Though I’ve long advocated baked French toast as a brunch staple, I rarely serve platters of the rich, carby main. This is because I don’t love sweet breakfasts and brunches, and the host has to eat too.

But yesterday’s gloom and a desire for ease saw me running home from the supermarket two hours before friends were due to arrive with loaves of fluffy Portuguese white bread ready to be turned into French toast. I loved serving the two variations, and though my oven suffered from being overstuffed with pans of potatoes, bacon, and the French toast, brunch came together and we had a blast.

Also, I though I’d mention that I had never made my own bloody Marys before yesterday. But I’m one hundred percent stirring them together for all future brunches. (I followed Ina’s recipe.) Do you have a signature bloody Mary ingredient?

Asparagus Chipotle Quesadillas

Posted by on Monday May 6th, 2013

The other Tuesday night I did the thing where I invited friends over before thinking about what I would serve them for dinner. Four and a half years after moving to Brooklyn when everyone I knew lived in Manhattan, and a year after I wrote about these Brie and Red Pepper Crostini as bites I could serve to people stopping by unannounced–except for that never happened–we live in the midst of friends close enough to come over for an impromptu Tuesday night dinner. Lucky!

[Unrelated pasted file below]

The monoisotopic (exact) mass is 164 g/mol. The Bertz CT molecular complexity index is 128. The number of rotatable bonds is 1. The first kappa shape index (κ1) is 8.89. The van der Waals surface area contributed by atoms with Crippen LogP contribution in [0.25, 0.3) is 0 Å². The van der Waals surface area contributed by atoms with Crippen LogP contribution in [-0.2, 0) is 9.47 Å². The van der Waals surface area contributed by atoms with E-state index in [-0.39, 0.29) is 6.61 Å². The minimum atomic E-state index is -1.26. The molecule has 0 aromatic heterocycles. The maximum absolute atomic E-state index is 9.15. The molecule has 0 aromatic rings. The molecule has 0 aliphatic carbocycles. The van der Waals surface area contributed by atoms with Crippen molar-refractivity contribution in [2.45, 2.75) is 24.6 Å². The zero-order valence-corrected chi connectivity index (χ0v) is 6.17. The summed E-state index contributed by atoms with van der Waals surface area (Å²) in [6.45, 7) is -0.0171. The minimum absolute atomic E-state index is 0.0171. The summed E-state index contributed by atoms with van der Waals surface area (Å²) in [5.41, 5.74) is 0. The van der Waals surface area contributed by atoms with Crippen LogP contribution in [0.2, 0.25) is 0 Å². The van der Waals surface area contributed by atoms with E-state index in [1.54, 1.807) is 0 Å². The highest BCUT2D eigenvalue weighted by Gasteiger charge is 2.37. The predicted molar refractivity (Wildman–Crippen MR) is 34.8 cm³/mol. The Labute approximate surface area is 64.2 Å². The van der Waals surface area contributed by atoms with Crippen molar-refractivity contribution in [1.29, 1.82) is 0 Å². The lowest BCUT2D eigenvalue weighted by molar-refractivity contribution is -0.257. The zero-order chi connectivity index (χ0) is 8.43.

Only I didn’t have much to serve these friends, and I invited them for about a half hour too early to get deep into cooking anything. As I sprinted home on my bike, I mentally scanned the contents of my fridge and pantry imagining what I could whip up, and fixating on certain ingredients – extra asparagus from these, pre-grated cheese from a taco party, a lot of basil from a filming project we’d been working on over the weekend, and a container of the salad dressing I can’t get enough of. By the time I lugged my bike into the basement, I had a plan.

The centerpiece of dinner, the quesadillas, might not hide very well the fact that they were invented by necessity. The ingredients do appear a little hodgepodge. But as soon as you take a bite you’ll see why I’ve made these repeatedly in the weeks since Tuesday night’s dinner. The creamy chipotle spread brings a kick and a luscious richness. As the cheese melts, it glues the quesadilla together and enrobes the asparagus stalks, which are a nod to the season and balance out a the otherwise indulgent mix of ingredients.